A remarkable show of fight and determination from the Hungarian champions to follow on from their spirited performance at the Camp Nou last week. Ferencvaros more than deserved their late equalizer against Dynamo Kyiv as anything less would have been a travesty after an effervescent display. They are likely to get nothing in their double header against Juventus, but I get the sense they will at least make those matches fun to watch.
On the one hand, the only thing that matters after losing your group opener at home is to immediately win your next game away. In that regard, PSG delivered. On the other hand, the French champions were playing against competition debutants whose best players wouldn’t make PSG’s 25-man squad, let alone their first eleven. PSG huffed and puffed and it was only slack marking from a corner that enabled them to break the deadlock. It doesn’t bode well for their remaining fixtures against United and Leipzig. Keep this up and the reverse fixture could be academic for Thomas Tuchel’s men.
Equal protagonists in a thoroughly entertaining game against Ajax, where both sides showcased scintillating attacks to offset their dodgy defending. Even at 2–0 down, Atalanta kept doing what Atalanta do, a relentless commitment to offence, making their comeback appear inevitable. They may not escape with defensive largesse when they welcome Liverpool next week, but it is a surefire guarantee of fun.
In truth, Bayern could have been at least 5–0 up by the time Lokomotiv equalized. The performance by any metric was fantastic, but they somehow managed to make it close when it needn’t have been. Proof if any was needed, that in the Champions League even the best can’t be complacent.
A thoroughly entertaining win in Joao Felix’s breakout performance for Atletico in the Champions League. It was nice to see the handbrake released by Diego Simeone for once and the Portuguese youngster ran riot, unleashing the full force of his creativity and topping it off with two goals. That being said, Atletico conceded two uncharacteristically open goals, making it six goals against in two games. It’s not something Atletico can live with if they want to go far in the competition.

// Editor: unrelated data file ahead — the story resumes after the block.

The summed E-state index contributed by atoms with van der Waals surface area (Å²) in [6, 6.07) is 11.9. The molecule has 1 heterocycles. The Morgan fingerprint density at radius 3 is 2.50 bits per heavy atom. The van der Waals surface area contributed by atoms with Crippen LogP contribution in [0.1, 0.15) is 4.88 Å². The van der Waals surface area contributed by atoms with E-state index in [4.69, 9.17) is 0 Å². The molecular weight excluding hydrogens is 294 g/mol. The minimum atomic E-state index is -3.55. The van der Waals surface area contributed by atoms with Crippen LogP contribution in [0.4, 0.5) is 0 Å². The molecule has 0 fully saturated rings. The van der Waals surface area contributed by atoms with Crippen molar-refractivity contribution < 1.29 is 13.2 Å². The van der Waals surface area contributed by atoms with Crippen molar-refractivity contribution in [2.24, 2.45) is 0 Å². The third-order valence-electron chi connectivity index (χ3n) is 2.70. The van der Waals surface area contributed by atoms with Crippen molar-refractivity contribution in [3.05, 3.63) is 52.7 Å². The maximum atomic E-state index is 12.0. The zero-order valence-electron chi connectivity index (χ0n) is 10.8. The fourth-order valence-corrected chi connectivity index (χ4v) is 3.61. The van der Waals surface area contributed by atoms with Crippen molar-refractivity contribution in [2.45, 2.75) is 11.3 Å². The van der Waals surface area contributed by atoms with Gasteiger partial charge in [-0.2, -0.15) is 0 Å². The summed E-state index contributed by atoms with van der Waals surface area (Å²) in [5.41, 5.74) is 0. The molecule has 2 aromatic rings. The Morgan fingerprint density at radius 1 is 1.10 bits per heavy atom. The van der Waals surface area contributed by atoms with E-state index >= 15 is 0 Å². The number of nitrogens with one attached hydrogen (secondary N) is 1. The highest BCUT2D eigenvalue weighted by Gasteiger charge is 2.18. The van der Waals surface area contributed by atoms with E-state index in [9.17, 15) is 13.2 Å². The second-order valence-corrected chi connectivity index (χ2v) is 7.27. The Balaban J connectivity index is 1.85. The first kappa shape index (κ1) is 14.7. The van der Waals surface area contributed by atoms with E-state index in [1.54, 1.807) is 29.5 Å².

I could repeat last week’s missive and say needs must, what with Fabinho added to Liverpool’s mounting injury list. But this was Anfield against a competition debutant, and the Reds were hanging on at the end. Were it not for the invention of Xherdan Shaqiri and Trent Alexander-Arnold, Liverpool may have been faced with uncomfortable questions to answer. The Reds are in command of their passage to the next round, but they will have to improve and they need their backup attacking options to contribute.
Just about managed to pull through in a performance that left a lot to be desired. Winning at home is Dortmund’s modus operandi in this competition, but replicate this in Brugge next week and Lucien Favre’s men could be four points behind at the halfway stage of the group phase.
The gap in quality to Bayern was significant, but Lokomotiv went all in and took on the champions at the risk of leaving gaps at the back. On another day they could have been thrashed, but their endeavour meant they equalized and even had their fair share of breakaways. Proof that sitting back and parking the bus is not the only option available to underdogs.
How do you follow up giving up the lead against the fourth seeds in the group at home? By giving up the lead against the second seeds away in the next match as it happens. Jesse Marsch’s young men thrilled again, but Salzburg have now dropped five points from winning positions in two games. What could have been a tricky battle for second with Atletico, is now a Europa League shootout with Lokomotiv.
Make no mistake, Gladbach are nowhere near the same league as Inter and Real, and in that context a pair of 2–2 draws is a good achievement. But they led past the 85th minute in both matches. The two goals conceded against Real at the death in a match they dominated were especially cruel. As fourth seeds, Gladbach could have been five and six points clear of Inter and Real respectively if they would have held on. That hurts.
Created the better chances at Porto and missed a few sitters, as ever the Olympiacos Champions League story. The Greek champions lack ruthlessness in front of goal, while their opponents make the most of their limited chances. With a double-header against City next, Pedro Martins has to hope Marseille get their act together against Porto or Olympiacos could be out of the conversation by matchday 5.